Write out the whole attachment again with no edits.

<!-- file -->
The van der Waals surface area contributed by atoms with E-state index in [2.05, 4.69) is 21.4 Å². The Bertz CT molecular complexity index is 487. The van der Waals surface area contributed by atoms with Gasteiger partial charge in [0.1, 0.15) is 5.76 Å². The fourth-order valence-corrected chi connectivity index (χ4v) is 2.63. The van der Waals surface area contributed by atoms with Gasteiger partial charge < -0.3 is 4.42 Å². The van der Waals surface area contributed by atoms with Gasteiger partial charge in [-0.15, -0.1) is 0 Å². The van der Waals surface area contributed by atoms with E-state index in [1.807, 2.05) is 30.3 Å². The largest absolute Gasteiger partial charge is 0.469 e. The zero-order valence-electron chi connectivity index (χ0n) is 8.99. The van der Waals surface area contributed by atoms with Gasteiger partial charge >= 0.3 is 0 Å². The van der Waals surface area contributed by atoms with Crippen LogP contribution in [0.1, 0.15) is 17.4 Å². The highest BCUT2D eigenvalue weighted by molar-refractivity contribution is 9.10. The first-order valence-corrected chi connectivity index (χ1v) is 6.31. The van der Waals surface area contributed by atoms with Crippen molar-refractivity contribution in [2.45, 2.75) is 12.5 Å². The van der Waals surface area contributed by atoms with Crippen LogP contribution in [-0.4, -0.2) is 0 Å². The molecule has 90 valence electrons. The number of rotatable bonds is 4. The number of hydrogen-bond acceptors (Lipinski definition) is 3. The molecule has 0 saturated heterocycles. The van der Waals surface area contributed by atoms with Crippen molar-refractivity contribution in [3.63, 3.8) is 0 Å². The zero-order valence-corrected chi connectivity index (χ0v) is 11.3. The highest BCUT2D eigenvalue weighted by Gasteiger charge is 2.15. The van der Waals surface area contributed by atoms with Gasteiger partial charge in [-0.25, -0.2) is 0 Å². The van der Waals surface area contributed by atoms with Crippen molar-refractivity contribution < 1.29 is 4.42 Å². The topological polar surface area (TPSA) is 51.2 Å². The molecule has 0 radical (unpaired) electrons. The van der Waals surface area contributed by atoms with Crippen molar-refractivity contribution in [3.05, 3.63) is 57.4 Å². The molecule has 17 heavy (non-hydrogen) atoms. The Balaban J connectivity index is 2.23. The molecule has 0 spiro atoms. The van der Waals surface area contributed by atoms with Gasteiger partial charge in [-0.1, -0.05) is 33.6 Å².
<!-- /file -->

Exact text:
The van der Waals surface area contributed by atoms with E-state index in [2.05, 4.69) is 21.4 Å². The Bertz CT molecular complexity index is 487. The van der Waals surface area contributed by atoms with Gasteiger partial charge in [0.1, 0.15) is 5.76 Å². The fourth-order valence-corrected chi connectivity index (χ4v) is 2.63. The van der Waals surface area contributed by atoms with Gasteiger partial charge < -0.3 is 4.42 Å². The van der Waals surface area contributed by atoms with Gasteiger partial charge in [-0.15, -0.1) is 0 Å². The van der Waals surface area contributed by atoms with E-state index in [1.807, 2.05) is 30.3 Å². The largest absolute Gasteiger partial charge is 0.469 e. The zero-order valence-electron chi connectivity index (χ0n) is 8.99. The van der Waals surface area contributed by atoms with Gasteiger partial charge >= 0.3 is 0 Å². The van der Waals surface area contributed by atoms with Crippen LogP contribution in [0.1, 0.15) is 17.4 Å². The highest BCUT2D eigenvalue weighted by molar-refractivity contribution is 9.10. The first-order valence-corrected chi connectivity index (χ1v) is 6.31. The van der Waals surface area contributed by atoms with Crippen molar-refractivity contribution in [2.45, 2.75) is 12.5 Å². The van der Waals surface area contributed by atoms with Crippen LogP contribution in [-0.4, -0.2) is 0 Å². The molecule has 90 valence electrons. The number of rotatable bonds is 4. The number of hydrogen-bond acceptors (Lipinski definition) is 3. The molecule has 0 saturated heterocycles. The van der Waals surface area contributed by atoms with Crippen molar-refractivity contribution in [3.63, 3.8) is 0 Å². The zero-order valence-corrected chi connectivity index (χ0v) is 11.3. The highest BCUT2D eigenvalue weighted by Gasteiger charge is 2.15. The van der Waals surface area contributed by atoms with Gasteiger partial charge in [-0.25, -0.2) is 0 Å². The van der Waals surface area contributed by atoms with Crippen molar-refractivity contribution < 1.29 is 4.42 Å². The topological polar surface area (TPSA) is 51.2 Å². The molecule has 0 radical (unpaired) electrons. The van der Waals surface area contributed by atoms with Crippen molar-refractivity contribution in [3.05, 3.63) is 57.4 Å². The molecule has 17 heavy (non-hydrogen) atoms. The Balaban J connectivity index is 2.23. The molecule has 0 spiro atoms. The van der Waals surface area contributed by atoms with Gasteiger partial charge in [-0.1, -0.05) is 33.6 Å².